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Construction Science Degrees by Degree Program Level

Students pursuing a construction science degree can choose from among associate's, bachelor's and master's levels. These degree programs are designed to give students construction experience and expertise as workers, as well as management training.

Essential Information

Construction science associate's degree programs include general education courses, core construction technology courses and field experiences at construction sites. Bachelor's degree programs include many of the same didactic courses as associate's degree programs, sometimes with more emphasis on management principles. Bachelor's degree programs include internships as well. Admission to a master's degree program in construction management requires a bachelor's degree in a construction or business management-related field. Professional experience may also be required.


Associate of Applied Science in Construction Science

A two-year associate's degree program in construction science can go by many names, including construction technology and construction engineering technology. These programs focus primarily on the technical knowledge necessary to work in the construction field. Students learn the basics of building codes, technical mathematics, electrical and mechanical systems, construction planning, site work and heavy machines. Many programs also include field experiences or internships that allow students to test out their knowledge first-hand on residential, commercial or industrial projects. Sample course topics include:

  • Building codes
  • Exterior coverings
  • Elementary chemistry
  • Computer aided design (CAD)
  • Technical physics
  • Estimating and building

Bachelor of Science in Construction Science

Students in a four-year Bachelor of Science in Construction Science program often spend their first two years getting acquainted with the basics of the construction industry and its systems. Students also learn the basics of construction layout, logistics, materials and design. Other topics covered in a bachelor's degree program in construction science deal with issues related to management and business. These courses prepare students to lead construction teams at private and public sites or start their own construction company. Course topics include:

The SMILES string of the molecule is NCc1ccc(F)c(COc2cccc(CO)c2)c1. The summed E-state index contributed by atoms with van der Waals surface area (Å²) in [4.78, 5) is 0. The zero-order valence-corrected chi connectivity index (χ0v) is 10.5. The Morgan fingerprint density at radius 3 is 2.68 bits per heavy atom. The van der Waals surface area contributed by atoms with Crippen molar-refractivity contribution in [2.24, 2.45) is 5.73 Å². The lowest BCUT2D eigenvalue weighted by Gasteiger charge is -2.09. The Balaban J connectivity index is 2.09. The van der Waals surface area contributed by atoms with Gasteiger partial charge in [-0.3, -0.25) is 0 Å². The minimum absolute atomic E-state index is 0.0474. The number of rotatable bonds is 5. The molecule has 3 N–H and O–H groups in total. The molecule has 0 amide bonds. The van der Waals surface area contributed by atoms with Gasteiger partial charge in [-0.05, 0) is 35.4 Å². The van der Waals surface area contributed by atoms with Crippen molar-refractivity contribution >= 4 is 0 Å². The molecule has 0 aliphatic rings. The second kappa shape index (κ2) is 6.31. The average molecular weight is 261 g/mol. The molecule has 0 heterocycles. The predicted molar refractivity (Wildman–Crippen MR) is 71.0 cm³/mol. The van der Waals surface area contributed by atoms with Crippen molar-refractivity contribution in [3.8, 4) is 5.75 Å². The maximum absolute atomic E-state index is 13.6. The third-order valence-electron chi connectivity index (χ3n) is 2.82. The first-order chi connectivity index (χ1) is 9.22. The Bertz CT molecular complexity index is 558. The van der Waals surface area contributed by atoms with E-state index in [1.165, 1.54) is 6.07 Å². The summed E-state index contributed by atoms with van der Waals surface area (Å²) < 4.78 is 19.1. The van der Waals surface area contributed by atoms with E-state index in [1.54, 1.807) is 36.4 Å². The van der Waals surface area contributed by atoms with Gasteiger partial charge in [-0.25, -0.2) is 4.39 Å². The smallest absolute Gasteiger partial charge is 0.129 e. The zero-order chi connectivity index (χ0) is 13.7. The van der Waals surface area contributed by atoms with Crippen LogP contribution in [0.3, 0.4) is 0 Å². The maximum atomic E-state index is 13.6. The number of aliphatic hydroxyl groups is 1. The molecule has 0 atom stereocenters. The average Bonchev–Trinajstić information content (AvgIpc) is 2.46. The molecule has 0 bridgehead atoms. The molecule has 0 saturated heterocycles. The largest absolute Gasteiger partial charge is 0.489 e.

• Construction internship
  • Construction technology
  • Safety measures
  • Construction accounting
  • Construction estimating

Master of Science in Construction Management

The most common degree program available for individuals interested in studying construction science at the graduate level is a Master of Science in Construction Management. This two-year program combines the fundamental elements of both project management and business management. Students are expected to have a basic understanding of the construction field, but in a master's degree program they gain the additional business sense and skills necessary to gain leadership positions in the industry. Some professional-level programs require that applicants have two years of construction experience before applying. Some examples of coursework found in a master's degree program related to construction science include:

  • Construction cost estimating
  • Real estate accounting
  • Taxation
  • Project management and planning
  • Construction safety measures
  • Negotiation

Popular Career Options

Construction science graduates are eligible for careers both on the job site and behind a desk. Some of the job titles available to graduates of an associate's degree program in construction science include:

  • Construction inspector
  • Project manager
  • Project consultant
  • Interior demolition laborer
  • Exterior demolition laborer
  • Construction laborer
  • Estimator
  • Construction foreman

The career options available to a graduate of a master's degree program in construction management are usually higher up the organizational chain and are often positions of management. Some popular job titles include:

  • Construction operations manager
  • Construction operations consultant
  • Municipal contracts manager
  • Green building consultant
  • Manager of infrastructure projects
  • Claims manager
  • Construction accountant
  • Building inspector

Employment Outlook and Salary Info

According to the U.S. Bureau of Labor Statistics (BLS), construction managers held about 373,200 jobs in the United States in 2014. This field is expected to grow by 5%, which is as fast as average compared to all occupations, from 2014-2024. The median salary for these professionals was $87,400 in 2015, per the BLS.

Students interested in pursuing a degree in construction science will have the opportunity to work towards associate's or bachelor's degrees, and master's programs can be found in the related field of construction management. These programs may lead to roles as laborers, inspectors or managers, depending on the degree.


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